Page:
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Re: [VE][html5] http="X-UA-COMPATIBLE" should be valid

From: Leif H Silli <xn--mlform-iua@xn--mlform-iua.no>
Date: Wed, 03 Aug 2011 00:06:31 +0300
To: jkorpela@cs.tut.fi
Cc: www-validator@w3.org, jfrench@ixley.com
Message-ID: <8049756250.996797191@xn--mlform-iua.no>
Jukka K. Korpela, Sun, 31 Jul 2011 23:18:05 +0300:
> 31.07.2011 18:53, Leif Halvard Silli wrote:
>> Jeff French, Sat, 21 May 2011 10:21:42 -0700:
>>> I'm not sure why this error comes up. This http-equiv value has been
>>> around for at least a few years and seems like it should be valid.
>>> Bad value X-UA-Compatible for attribute http-equiv on element meta.
>>> <meta http-equiv="X-UA-Compatible" content="IE=edge,chrome=1">
>> It is not necessary that it is valid, because there is  a valid way of
>> inserting it, see http://www.w3.org/Bugs/Public/show_bug.cgi?id=12072
> That discussion seems to revolve around comments before <!doctype>,
> though it mentions the X-UA-Compatible issue too. And it's a rather
> complicated discussion. (And I can't find a "valid way of inserting
> it" there.)

Sorry, I did not really mean not to point to that bug (although it *is* 
relevant). I simply mean to point to the message to this list - where I 
pointed to that bug ...


> Meta tags with http-equiv="X-UA-Compatible" are used for various
> purposes, such as making some versions of IE behave by the
> specifications in some issues or just reasonably.

Is X-UA-Compatible meta tags used for any other thing than that specific 
thing? AFAIK, X-UA-Compatible is only used for IE browsers: Either to 
trigger a certain "compatibility mode" within IE's native Trident engine. 
OR to trigger IE to start the ChromeFrame.

> For example, some
> versions of IE treat an Ascii hyphen "-" as a character that allows
> line break before and after it, and the "before" part is just absurd.
> The tag
> <meta http-equiv="X-UA-Compatible" content="IE=EmulateIE7">
> seems to cure this, though with some cost.

IE=Edge doesn't cure it?

> So are you sure that for _all_ issues that can be handled with
> X-UA-Compatible, there is an equally or better supported other way?

No. See below.

> But this isn't really about the validator, this is about the
> _specification_ of HTML5.

The point I wanted to make (by pointing to that the message - and not to 
that bug), was that it *is* possible to insert X-UA-Compatible in a HTML5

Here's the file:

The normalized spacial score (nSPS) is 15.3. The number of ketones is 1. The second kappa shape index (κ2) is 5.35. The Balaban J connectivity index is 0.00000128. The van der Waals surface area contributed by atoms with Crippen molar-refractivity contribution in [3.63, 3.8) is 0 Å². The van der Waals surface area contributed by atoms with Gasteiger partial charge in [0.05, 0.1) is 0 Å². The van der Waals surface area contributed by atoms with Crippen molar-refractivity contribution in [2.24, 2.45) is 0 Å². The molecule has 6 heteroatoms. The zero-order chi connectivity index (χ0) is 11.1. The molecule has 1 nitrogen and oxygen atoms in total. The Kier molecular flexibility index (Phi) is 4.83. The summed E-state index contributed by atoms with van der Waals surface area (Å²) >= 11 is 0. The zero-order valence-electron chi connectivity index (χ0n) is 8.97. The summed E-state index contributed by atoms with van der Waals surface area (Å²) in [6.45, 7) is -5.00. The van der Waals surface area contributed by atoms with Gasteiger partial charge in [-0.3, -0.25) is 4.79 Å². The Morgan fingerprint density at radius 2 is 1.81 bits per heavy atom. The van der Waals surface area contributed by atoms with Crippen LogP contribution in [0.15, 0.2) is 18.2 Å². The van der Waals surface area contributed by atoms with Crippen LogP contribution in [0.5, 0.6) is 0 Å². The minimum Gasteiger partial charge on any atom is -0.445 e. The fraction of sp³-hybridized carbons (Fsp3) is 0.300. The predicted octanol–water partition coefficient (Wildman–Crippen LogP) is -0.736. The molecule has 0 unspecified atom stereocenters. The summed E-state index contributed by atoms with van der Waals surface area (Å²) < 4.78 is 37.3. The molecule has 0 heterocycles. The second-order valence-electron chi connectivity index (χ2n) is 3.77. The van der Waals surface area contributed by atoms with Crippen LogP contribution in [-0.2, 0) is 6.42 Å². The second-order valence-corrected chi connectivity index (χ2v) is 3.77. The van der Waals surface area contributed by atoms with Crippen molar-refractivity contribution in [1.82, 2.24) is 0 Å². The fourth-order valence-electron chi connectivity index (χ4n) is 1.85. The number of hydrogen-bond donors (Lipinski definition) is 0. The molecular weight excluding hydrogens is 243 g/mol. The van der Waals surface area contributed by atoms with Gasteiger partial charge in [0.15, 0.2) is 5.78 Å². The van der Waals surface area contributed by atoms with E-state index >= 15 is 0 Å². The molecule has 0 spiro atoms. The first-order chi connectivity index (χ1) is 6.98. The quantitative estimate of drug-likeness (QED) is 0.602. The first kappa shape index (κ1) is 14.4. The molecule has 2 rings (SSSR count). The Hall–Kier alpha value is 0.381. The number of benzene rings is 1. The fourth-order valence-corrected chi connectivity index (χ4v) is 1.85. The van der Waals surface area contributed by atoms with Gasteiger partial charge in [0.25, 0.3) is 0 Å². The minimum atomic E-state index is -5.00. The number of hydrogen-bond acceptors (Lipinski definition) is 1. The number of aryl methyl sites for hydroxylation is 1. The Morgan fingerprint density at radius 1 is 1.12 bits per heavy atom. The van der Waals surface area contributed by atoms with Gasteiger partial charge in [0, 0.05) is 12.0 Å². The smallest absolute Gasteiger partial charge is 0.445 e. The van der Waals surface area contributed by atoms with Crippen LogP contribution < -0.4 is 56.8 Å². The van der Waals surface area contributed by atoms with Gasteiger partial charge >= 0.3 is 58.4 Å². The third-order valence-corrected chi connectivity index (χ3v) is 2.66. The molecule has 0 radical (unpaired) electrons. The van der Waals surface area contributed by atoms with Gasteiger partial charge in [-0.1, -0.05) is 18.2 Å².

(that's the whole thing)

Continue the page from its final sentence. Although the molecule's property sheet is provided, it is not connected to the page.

page, without triggering an error message in the HTML5 validator.

In words, this is how you do it:

  * create an conditional *before* the DOCTYPE
  * place the X-UA-Compatible meta element inside the cond comment
  * if the conditional comments targets IE installations that
    perhaps will not react to your X-UA-COMPATIBLE meta, then you
    probably also need to place a DOCTYPE inside the cond comment,
    before the X-UA-COMPATIBLE meta element, to prevent quirksmode.

By example, this is how - with a general <!--[if IE]>:

<!--[if IE]>
<![if lte IE 7]><!DOCTYPE html><![endif]>
<meta http-equiv="X-UA-Compatible" content="IE=edge;chrome=1">
<!DOCTYPE html>

By example, targeting IE versions which react to X-UA-COMPATIBLE:

<!--[if gte IE 8]>
<meta http-equiv="X-UA-Compatible" content="IE=edge;chrome=1">
<!DOCTYPE html>

Why these hoops: X-UA-COMPATIBLE cannot occur inside a coniditional comment 
- it doesn't work then. But if the conditional comment is placed before the 
DOCTYPE, then IE moves it into the head element before reparsing it (at 
least, that is what I think happens). Hence it works anyhow.

NB: I have not tested if this trick also works for Chrome Frame.

As for HTML5: please file a bug, if you want HTML5 to allow "free use" of 
the http-equiv element. Personally, I think it is OK that there is no free 
use in HTML5, though.

The X-UA-COMPATIBLE is, from my POV, a vendor specific syntax. As such I'm 
fine with the fact that one can insert it via the MS vendor specific 
conditional comments.
Leif H Silli
Received on Tuesday, 2 August 2011 21:07:38 UTC

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